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                       SECURITIES AND EXCHANGE COMMISSION
                             Washington, D.C. 20549

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                                    FORM 10-K
                ANNUAL REPORT PURSUANT TO SECTION 13 OR 15 (d) OF
                       THE SECURITIES EXCHANGE ACT OF 1934

FOR THE FISCAL YEAR ENDED DECEMBER 31, 1995      COMMISSION FILE NUMBER 1-10585

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                            CHURCH & DWIGHT CO., INC.
             (Exact name of registrant as specified in its charter)

        DELAWARE                                        13-4996950
(State of incorporation)                   (I.R.S. Employer Identification No.)

 469 NORTH HARRISON STREET, PRINCETON, NEW JERSEY                08543-5297
          (Address of principal executive offices)                (Zip Code)

       Registrant's telephone number, including area code: (609) 683-5900

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           SECURITIES REGISTERED PURSUANT TO SECTION 12(B) OF THE ACT:

                                                    NAME OF EACH EXCHANGE
           TITLE OF EACH CLASS                       ON WHICH REGISTERED

       Common Stock, $1 par value                  New York Stock Exchange
     Preferred Stock Purchase Rights               New York Stock Exchange

        SECURITIES REGISTERED PURSUANT TO SECTION 12(G) OF THE ACT: None

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Indicate by check mark whether the registrant (1) has filed all reports required
to be filed by Sections 13 or 15 (d) of the Securities Exchange Act of 1934
during the preceding 12 months and (2) has been subject to such filing
requirements for the past 90 days.

                            Yes   X       No
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Indicate by check mark if disclosure of delinquent filers pursuant to Item 405
of Regulation S-K is not contained herein, and will not be contained, to the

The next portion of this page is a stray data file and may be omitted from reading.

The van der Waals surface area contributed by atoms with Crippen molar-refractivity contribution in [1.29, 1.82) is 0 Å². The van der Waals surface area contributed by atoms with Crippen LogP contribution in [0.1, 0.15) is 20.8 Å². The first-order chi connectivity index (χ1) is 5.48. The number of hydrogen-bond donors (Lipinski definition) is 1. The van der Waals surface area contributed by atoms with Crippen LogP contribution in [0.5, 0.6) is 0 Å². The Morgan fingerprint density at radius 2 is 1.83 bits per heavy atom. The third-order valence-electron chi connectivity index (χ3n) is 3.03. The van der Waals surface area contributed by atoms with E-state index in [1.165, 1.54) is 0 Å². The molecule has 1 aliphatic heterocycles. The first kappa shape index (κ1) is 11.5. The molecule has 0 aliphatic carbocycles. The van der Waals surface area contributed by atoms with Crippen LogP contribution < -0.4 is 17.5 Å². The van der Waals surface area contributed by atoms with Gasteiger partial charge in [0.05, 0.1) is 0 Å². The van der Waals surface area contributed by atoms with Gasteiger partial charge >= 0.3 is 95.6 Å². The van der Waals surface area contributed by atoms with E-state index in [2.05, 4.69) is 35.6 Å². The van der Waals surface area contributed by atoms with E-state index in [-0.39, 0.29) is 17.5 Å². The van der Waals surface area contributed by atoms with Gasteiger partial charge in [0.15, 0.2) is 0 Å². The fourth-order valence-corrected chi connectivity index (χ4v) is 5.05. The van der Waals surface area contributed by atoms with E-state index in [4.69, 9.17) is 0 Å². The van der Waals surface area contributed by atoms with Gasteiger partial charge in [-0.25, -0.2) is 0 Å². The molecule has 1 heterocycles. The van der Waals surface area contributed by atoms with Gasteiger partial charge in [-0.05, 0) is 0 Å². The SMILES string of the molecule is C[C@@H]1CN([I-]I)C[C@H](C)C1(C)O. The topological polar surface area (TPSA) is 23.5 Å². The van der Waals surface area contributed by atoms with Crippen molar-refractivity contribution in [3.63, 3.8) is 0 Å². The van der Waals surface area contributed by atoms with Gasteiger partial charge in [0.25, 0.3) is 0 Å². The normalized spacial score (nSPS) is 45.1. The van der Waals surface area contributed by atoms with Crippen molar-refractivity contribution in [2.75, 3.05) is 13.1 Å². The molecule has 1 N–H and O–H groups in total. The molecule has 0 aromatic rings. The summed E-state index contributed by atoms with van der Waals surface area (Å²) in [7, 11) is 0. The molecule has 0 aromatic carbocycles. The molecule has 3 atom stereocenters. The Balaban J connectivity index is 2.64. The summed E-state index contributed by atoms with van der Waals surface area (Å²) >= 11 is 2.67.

best of registrant's knowledge, in definitive proxy or information statements
incorporated by reference in Part III of this Form 10-K or any amendment to this
Form 10-K. [ ]

As of February 23, 1996, 19,527,123 shares of Common Stock held by
non-affiliates were outstanding with an aggregate market value of approximately
$398 million. The aggregate market value is based on the closing price of such
stock on the New York Stock Exchange on February 23, 1996.

                                      DOCUMENTS INCORPORATED BY REFERENCE:

  PARTS II AND IV  Portions of registrant's 1995 Annual Report to Stockholders.

  PART III         Portions of registrant's Notice of Annual Meeting to be 
                   held on May 9, 1996 and Proxy Statement.


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                                TABLE OF CONTENTS

                                     PART I

ITEM PAGE 1. Business - 1 - 2. Properties - 6 - 3. Legal Proceedings - 6 - 4. Submission of Matters to a Vote of Security Holders - 6 - PART II 5. Market for the Registrant's Common Equity and Related Stockholder Matters - 7 - 6. Selected Financial Data - 7 - 7. Management's Discussion and Analysis of Financial Condition and Results of Operations - 7 - 8. Financial Statements and Supplementary Data - 7 - 9. Changes in and Disagreements with Accountants on Accounting and Financial Disclosure - 7 - PART III 10. Directors and Executive Officers of the Registrant - 7 - 11. Executive Compensation - 7 - 12. Security Ownership of Certain Beneficial Owners and Management - 7 - 13. Certain Relationships and Related Transactions - 7 - PART IV 14. Exhibits, Financial Statement Schedule and Reports on Form 8-K - 8 -